But bigger and
better slightly bigger things were on their way: 2006 was the MySpace year. It seems hard to believe it now, but MySpace used to be considered the most dangliest part of a dog’s nether region – which, I assure you, was a good thing in those days, and not at all unhygienic. Like the good, little sheep-nerd I was I dutifully signed up and then spent several months doing the four main things that everybody on MySpace did, namely:
- Changing backgrounds (Snoopy, South Park, Snoopy, Hello Kitty, Snoopy, Something dark and rather Goth-like, Snoopy, Something dark and purple but with flowers so that boys would still know I was a girl, Snoopy)
- Adding music that I, mistakenly, thought would be sure to impress other people and make them like me, but actually just generated comments such as ‘THE PROCLAIMERS ARE WANK!’ and ‘This is 2006, you fucking loser!’
- Completing and posting endless quizzes with titles such as ‘What Type Of Saucepan Are You?’ or ‘What’s Your Secret Serial Killer Name?’ and questionnaires about myself which I’m pretty sure nobody but me and half a dozen perverts ever bothered to read.
- Posting photos of myself and friends in various stages of drunken, red-eyed shame that I will spend the rest of my life trying to track down and destroy all evidence of.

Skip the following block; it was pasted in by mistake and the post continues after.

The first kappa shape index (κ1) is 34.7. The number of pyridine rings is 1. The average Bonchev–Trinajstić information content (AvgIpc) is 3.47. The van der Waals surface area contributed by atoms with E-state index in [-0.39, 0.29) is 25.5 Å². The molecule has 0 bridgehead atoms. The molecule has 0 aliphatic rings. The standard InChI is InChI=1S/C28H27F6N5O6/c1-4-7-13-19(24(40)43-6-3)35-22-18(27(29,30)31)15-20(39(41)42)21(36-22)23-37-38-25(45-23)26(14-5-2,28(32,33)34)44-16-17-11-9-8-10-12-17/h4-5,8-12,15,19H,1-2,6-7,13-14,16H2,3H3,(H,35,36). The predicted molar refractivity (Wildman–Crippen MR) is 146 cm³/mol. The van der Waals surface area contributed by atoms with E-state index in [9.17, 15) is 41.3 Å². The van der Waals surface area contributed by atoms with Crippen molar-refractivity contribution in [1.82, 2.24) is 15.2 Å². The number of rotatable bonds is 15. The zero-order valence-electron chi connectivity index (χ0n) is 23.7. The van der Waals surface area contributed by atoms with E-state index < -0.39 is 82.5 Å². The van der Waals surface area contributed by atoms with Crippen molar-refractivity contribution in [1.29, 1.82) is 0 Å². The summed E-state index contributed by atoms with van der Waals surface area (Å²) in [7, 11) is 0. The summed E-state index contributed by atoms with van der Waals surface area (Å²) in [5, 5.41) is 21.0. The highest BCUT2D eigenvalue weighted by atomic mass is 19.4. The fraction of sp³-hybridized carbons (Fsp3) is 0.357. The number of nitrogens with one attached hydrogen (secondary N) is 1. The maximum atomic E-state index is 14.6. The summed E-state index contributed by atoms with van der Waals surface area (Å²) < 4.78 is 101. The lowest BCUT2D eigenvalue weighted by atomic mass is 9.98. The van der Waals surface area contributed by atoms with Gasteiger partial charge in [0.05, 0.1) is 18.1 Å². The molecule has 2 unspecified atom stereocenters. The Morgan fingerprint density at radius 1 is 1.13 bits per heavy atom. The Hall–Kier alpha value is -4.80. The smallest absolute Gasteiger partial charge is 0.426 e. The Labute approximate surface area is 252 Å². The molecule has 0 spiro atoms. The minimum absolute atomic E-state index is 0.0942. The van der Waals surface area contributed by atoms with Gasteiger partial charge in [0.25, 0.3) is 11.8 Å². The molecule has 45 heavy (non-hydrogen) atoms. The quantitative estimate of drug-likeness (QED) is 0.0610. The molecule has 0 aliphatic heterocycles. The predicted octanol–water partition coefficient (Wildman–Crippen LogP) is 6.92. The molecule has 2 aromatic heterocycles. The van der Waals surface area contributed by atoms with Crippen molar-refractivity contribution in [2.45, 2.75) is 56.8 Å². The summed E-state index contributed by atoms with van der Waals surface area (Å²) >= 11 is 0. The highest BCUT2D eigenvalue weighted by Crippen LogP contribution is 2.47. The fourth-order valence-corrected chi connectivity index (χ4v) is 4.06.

Ah, we thought the magic of MySpace would last forever – but it turns out that ‘forever’ is approximately 18 months in dork years, because along came a trendy, young hipster called Facebook, and just like that MySpace was deemed an antiquated embarrassment that only the elderly and socially challenged could love. Heartless witch that I was, I didn’t even give it a backwards glance before eradicating it from my life with one click of a button. If I had known how much I would come to loathe Facebook I might not have been so quick to scorn.
It has to be said – me and Facebook – we never really gelled from the get go. We were like Lily Allen and Chezza Cole, endlessly circling each other, all big hair, posh frocks and plastic grins on the surface but with a wary undercurrent of malice and insecurity lurking beneath, waiting for the slightest hint of an imagined snub before exploding into a full-on, foul-mouthed bitchfest. There was just something about it, with its stupid wall of deluded lies, its inane status updates – as gripping as a deceased barnacle, the morally suspect obsession with mafiosi thugs and harvesting chickens… oh! And the poking! The FUCKING POKING! It made me want to hunt down Mark Zuckerberg and poke him with a thousand bread knives.